Example Application: Color-Segmenting an image and obtaining Color Labels • First, a “Textbook case” of how to rigorously segment a color image • Steps correspond in some sense to human perception process to adapt to light levels and assign colors • Adjust for camera nonlinearities (gamma correction, “Color Constancy Issues”) • Most images include gamma encoding so they will display properly on a CRT screen. • Median-Filter image to remove noise • Remove zero-offset (black bias) and do contrast stretch for maximum dynamic range to adapt to lighting • Adaptive filtering to smooth uniform and textured areas • Not clear whether she returns to original pixel values for filtering, or works with reduced-color image at this point. • Segment image using Mean Shift • references Comanicu & Meers paper (1st reading assmt)
Finally, use Naming • After segmenting, then for each segmentation color, apply naming algorithm to find nearest prototype color and assign its name to that region of segmented image • Personal Note: I found the segmenting steps a little distracting here – they take focus away from use of color naming. Presumably the description of how she does the segmenting was to be rigorous. • The naming could be applied to any segmented image, regardless of how the segmentation was done.
Questions • (AC) What exactly is being shown in table 1? • Distance measures for five colors of figure 1 • Dlab, Dhsl, thetaLABand thetaHLS • Author is trying to show that Dlab is not best measure. Would help if we had color copy of paper… • What is a color foci? • One of the 267 prototype colors of the NBS color dictionary • In the section about color naming results, they speak about coarse, medium and minute, why do they have three different levels • Context-specific level to apply naming language • Pictures typically described at coarse or medium • Green ball or light blue car • Specifics of an object, or differentiating objects, may require minute (full) language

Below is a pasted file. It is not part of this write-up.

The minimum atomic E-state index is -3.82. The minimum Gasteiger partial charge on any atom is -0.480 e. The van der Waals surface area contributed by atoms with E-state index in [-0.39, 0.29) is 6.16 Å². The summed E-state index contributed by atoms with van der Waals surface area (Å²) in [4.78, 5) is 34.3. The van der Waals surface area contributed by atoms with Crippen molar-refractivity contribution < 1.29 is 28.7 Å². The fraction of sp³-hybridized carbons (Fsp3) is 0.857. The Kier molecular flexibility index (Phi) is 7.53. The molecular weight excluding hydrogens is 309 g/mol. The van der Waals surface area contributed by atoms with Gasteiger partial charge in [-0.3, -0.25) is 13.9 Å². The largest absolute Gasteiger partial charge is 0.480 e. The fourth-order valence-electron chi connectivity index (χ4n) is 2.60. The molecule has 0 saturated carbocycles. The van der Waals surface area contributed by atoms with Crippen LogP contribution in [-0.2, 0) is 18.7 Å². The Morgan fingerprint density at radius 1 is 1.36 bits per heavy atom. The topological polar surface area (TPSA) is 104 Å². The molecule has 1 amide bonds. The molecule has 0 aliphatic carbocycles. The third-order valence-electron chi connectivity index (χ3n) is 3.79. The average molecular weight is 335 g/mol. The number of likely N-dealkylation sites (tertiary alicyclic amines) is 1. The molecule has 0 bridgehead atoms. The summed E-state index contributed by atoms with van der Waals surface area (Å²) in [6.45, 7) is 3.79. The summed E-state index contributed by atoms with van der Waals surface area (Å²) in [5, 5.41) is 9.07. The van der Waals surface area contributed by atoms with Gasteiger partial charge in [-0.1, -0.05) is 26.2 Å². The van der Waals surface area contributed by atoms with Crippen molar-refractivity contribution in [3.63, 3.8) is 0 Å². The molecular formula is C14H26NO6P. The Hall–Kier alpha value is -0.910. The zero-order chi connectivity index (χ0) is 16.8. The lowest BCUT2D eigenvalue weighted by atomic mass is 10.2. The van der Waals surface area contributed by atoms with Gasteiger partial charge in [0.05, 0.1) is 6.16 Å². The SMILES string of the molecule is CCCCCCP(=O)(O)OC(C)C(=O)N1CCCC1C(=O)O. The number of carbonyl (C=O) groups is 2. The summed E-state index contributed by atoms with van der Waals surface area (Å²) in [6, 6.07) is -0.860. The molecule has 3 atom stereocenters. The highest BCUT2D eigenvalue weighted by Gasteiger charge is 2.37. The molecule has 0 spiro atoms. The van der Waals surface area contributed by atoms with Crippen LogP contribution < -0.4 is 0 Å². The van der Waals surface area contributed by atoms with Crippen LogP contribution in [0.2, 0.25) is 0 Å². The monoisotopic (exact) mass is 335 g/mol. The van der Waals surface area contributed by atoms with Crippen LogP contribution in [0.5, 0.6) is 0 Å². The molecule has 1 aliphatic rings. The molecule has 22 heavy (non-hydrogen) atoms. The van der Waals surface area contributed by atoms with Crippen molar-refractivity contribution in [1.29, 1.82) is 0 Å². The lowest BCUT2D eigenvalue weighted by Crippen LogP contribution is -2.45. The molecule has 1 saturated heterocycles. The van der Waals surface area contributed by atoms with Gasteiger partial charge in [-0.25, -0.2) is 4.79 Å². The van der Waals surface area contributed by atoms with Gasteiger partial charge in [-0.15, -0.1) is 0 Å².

What is fig.2 trying to say? • Illustrates steps and terms used in section B. • What is meaning of equation number 5 in page 696? • Attempt to describe mathematically how to choose the blackest and whitest pixel for the contrast stretch/lighting correction. • What is hypothesis of graded (fuzzy ) membership ? • (?) analog to author’s levels (fundamental, coarse, medium, minute) • What is color vocabulary? what is the difference between color naming and color vocabulary ? • What is Munsell color order system and what made it widely used in spite of its lack of color vocabulary? • First (1905) color space separating Hue (color), value (brightness) and chroma (~saturation) • First attempt to define color measure with a meaningful difference measure. • Lack of vocabulary: limited number of colors. • Still in use because of entrenched applications (Brewers use it to define beer color, USGS uses it to define soil colors, etc.)
I do not really understand why it is so important to name colors, instead of just calling them a number. • Automatic labeling of colors in images for DB matching, human understanding, etc.. See examples in section VI, Results, Discussion, Conclusions • How are prototypes (foci) decided when the metric computes the distance between input color and prototypes? (Section III, page4) • Prototypes are a given (input). Author worked from NBS dictionary of 267 colors, but notes that other color dictionaries could be used. • Could you please explain the algorithm in Designing the Color-Naming Metric on page 5?